I attended the year-end open house at our daughters’ school last week, an attempt at rolling up 180 days of learnings into a 30 minute review. It’s akin to the end of year performance review at work – except that the reviewers – parents – rarely have ‘constructive’ feedback to share, with virtually all oohing and aahing over the papier mache creatures, self-portraits and non-fiction writing samples. Note to self that we may need to review the difference between fiction and non at home, since one of my daughters’ non-fiction writing samples focused on sledding in the Bay Area.
At one of the stops throughout the classroom tour, my daughter showed me the ‘pin’ chart. This is a piece of poster board with 5 different sections, along with one clothespin for each student. Each day, I knew from hearing about the pin board throughout the year, the entire class starts out in the middle section of the board – and when they do ‘good things’ during the course of the day – listening, being quiet at appointed times, following directions, cleaning up proactively – their pin can be moved up one section to the ‘good choices’ category. Conversely, not listening, talking during class and the like moves their pin down a notch. 2 moves up puts them in the ‘super student’ category – top of the heap, best of the best in classroom behaviors.
I noticed that while her class is roughly 60% boys, the majority of the pins at the top of the board were girls. This struck me since I’d recently attended a leadership event that highlighted the continued – and stubborn – gender discrepancy between senior leaders. While clearly a microcosm of only one elementary school classroom, it was a reminder to me of the very real difference between what we teach early on about success in the classroom and its parallel in the work world. Then later that week I came across this piece: Wondering What Happened to Your Class Valedictorian? Not Much, Research Shows. The premise here is that valedictorians are rarely the ones who go on to change the world, or to “the very top of adult achievement arenas”. That’s not to say that they’re not successful – the data here shows that they are. But this sums up the point nicely: “Valedictorians aren’t likely to be the future’s visionaries…they typically settle into the system instead of shaking it up.” Why? Because students who are at the top of their class have typically learned to do what they’re told and follow the rules.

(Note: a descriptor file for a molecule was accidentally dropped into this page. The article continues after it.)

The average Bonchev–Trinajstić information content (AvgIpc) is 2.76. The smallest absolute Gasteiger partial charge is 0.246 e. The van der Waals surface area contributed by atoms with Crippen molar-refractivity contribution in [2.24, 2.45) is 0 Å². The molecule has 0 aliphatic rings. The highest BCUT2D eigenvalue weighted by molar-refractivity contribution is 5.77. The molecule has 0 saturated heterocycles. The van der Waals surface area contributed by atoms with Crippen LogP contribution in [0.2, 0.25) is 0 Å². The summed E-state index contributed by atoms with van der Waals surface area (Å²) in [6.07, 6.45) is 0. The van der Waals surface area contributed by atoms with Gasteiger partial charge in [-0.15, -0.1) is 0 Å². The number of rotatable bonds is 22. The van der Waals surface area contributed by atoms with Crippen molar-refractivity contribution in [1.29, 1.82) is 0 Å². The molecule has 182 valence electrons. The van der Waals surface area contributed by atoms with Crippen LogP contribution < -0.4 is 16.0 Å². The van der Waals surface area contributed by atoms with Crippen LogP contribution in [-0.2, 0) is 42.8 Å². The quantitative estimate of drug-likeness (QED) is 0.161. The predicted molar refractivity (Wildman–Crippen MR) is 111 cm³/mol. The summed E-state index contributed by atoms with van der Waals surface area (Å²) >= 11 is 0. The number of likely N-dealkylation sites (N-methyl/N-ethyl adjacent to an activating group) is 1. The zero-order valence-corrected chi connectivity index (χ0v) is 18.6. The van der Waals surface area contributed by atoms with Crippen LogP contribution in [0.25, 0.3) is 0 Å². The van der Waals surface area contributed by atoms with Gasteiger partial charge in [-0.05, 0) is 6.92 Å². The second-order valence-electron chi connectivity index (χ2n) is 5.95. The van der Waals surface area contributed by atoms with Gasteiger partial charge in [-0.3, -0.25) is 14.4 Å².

And as I thought back to the companies I’d worked for – some startup, some multinational, all had at least one thing in common: they all prided themselves in recruiting students at the top of their class from the most highly ranked schools. And at some point, they all struggled with innovation. Each tinkered with rewarding risk taking – but these efforts largely failed when the first significant failure cost people future promotions. Was that stated outright? Of course not but the patterns were clear enough – especially to those predisposed to following the rules.
So what’s the solution? It strikes me as unlikely that outside the most progressive of schools (and those with very small class sizes) teachers will begin encouraging their charges to push the limits, question authority, and be the contrarians. Being a teacher is tough enough as it is. As parents we have some latitude to build this muscle in our kids. And as leaders and managers hiring those newly entering the work world, it’s a reminder that top grades may not be the best proxy for success, and that in our rapidly changing world that seems to be in growing need of being shaken up, an over-reliance on school success may limit what we enable to be possible within our own organizations.